This month I spotlight multi-published (mostly traditionally) non-fiction and fiction author, Lilly Setterdahl. Lilly’s latest book is a novel. The action in Second Love After 50 begins with a three-car accident in which Andrea is hurt. When the man who hit her car visits her and gives her flowers, she wonders if he is doing it because he might be made liable. Andrea is attracted to him but she has two other men visiting her, one of whom appears to be in love with her, and the other who is a hot, live wire that she is afraid to touch.
Since publishing her first book in 1981, Lilly says her attitude towards book marketing has changed. “In the beginning of my writing career, I wrote research articles that were published in Swedish and Swedish-American papers and magazines and gave me name recognition. For my first non-fiction books, I depended on the publisher for marketing. Gradually, I began to give talks and book signings. I consigned books to gift shops and independent bookstores but didn’t always get paid. Now, I sell them outright to those outlets. At one time, I was paid to write one large research book, which took me five years.”
As you will see in her list of publications below, many of Lilly’s works cover Swedish heritage. Lilly has been interviewed in local and Swedish papers, gave numerous presentations in Sweden, and appeared locally on Augustana radio and the Paula Sands Live television shows. She sends press releases to Swedish-American periodicals, which has resulted in book announcements and reviews. “My nonfiction books always result in requests for review copies, and I can expect professional reviews to appear in quarterly magazines. Other than that, I rely mostly on sending out emails, the social media, and Amazon.com to market my books. Many of my books are available on Amazon sites around the world.”
Lilly relates that she’d rather spend her time writing and she hates book marketing. She has been surprised that organizations have sought her out as a speaker, thus discovering a talent for speaking to audiences she didn’t know she had.
When asked what book marketing tactics have worked best for her, Lilly said, “Of the marketing I’ve been doing, I think that personal contacts work the best, talks with book signings to the right audience. The individual approach has potential (doctors, hairdressers, exercise friends, etc.). Recently, I’ve created an author’s page on Amazon.com, and I have yet to find out how productive it will be. I also made a video that I uploaded to YouTube and posted on various sites. I like self-publishing with independent online publishers because it gives me control and a decent return. It also gives me free listings on worldwide Amazon.com sites. For me, it’s very important to have my books available on Amazon sites in Europe, and that is seldom possible with traditional publishers.”
Lilly hasn’t used any paid advertising to market her books, but she has used Facebook, Twitter, LinkedIn, Pinterest, and YouTube as well as Amazon’s author page feature. When asked what advice she’d give to those new to book marketing, Lilly said, “My advice to new authors is to hustle your book yourself the best you can, but also to use social media and the world’s largest bookseller, Amazon.com. Try to get your readers to post reviews. Avoid paying to get published. It is possible to self-publish without paying a cent if you can do all the formatting and electronic submissions yourself. Always set your book price as low as possible. It’s better to sell more books at a low price than fewer books at a high price.”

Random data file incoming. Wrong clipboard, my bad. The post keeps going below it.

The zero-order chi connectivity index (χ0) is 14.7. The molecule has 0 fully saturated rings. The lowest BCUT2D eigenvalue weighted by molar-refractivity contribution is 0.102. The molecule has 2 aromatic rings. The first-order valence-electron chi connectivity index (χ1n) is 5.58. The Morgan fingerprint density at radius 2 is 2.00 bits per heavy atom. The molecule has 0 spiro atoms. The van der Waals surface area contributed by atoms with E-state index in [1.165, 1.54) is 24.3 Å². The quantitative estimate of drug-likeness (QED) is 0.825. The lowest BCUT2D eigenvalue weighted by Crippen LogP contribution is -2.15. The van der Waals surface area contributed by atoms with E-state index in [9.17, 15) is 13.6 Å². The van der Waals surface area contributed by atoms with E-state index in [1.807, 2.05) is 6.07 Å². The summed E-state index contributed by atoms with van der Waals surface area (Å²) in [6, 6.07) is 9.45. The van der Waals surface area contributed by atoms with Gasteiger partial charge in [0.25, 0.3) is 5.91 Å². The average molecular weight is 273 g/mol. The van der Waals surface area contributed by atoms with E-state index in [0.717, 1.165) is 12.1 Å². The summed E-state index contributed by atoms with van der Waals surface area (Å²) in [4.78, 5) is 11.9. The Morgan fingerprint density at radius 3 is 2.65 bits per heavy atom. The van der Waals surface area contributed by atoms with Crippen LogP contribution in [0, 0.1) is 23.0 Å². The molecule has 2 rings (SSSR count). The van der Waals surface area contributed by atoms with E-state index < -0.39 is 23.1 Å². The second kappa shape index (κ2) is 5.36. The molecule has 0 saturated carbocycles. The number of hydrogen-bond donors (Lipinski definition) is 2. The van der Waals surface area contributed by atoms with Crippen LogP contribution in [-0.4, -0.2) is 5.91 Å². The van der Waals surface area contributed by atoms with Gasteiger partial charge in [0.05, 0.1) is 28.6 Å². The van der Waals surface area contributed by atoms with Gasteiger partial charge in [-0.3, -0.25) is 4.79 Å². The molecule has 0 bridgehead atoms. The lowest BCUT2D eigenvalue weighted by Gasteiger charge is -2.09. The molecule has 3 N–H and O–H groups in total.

Her final thoughts for you? “Writing, formatting, and marketing books can be a full-time job. One has to allow much time to the learning process, and there is always something new to learn. Proofreading is another time-consuming task. As a retiree, I devote almost all my time to writing and everything else associated with producing books.”
Lilly’s complete list of titles:
Swedish-American Newspapers: A Guide to the microfilms held by Swenson Swedish Immigration Research Center, Traditional, 1981.
Bror Johansson’s Chicago (Lennart Setterdahl, coauthor). Traditional, 1985.
A Pioneer Lutheran Ministry: L. P. Esbjorn and his Family in Andover, Illinois. Traditional, 1988.
Memories Preserved: The Inventing Bostroms and Guide to Interviews with Swedish Americans. Traditional, 1988.
Memories Preserved, Vol. II. Scandinavians in Alabama and Gude to Interviews with Swedish Americans. Traditional, 1992.
A Century of Song: American Union of Swedish Singers 1892-1992. Traditional, 1992.
Rockford Swedes: American Stories. Niel M. Johnson, coauthor. Traditional, 1993.
Minnesota Swedes: The Emgration From Trolle Ljungby To Goodhue County 1855-1912. Traditional, 1996. Second edition revised published as a printed book and for Kindle by Self, 2015.
Minnesota Swedes, Volume II: Trolle Ljungby Families in Goodhue County 1855-1912. Traditional and Self, 1999.
I Emigranternas spår: Människor vi mött, 1959-1995. Traditional and Self, 2002. (In Swedish)
Swedes in Moline, Illinois: 1847-2002. Traditional and Self, 2003.
Growing up in Sweden: In the Shadow of World War II. Self, 2008.
Chicago Swedes: They spoke from the heart (based on oral histories by Lennart Setterdahl), Self 2010.
Not my time to die: Titanic and the Swedes on board. Traditional, 2012.
True Immigrant Stories: The Swedes of Cleveland, Ohio, 1873-2013. Traditional, 2014.
Maiden of the Titanic. Traditional, 2007.
Hero of the Titanic. Traditional, 2011.
Second Love After 50, Self, 2015.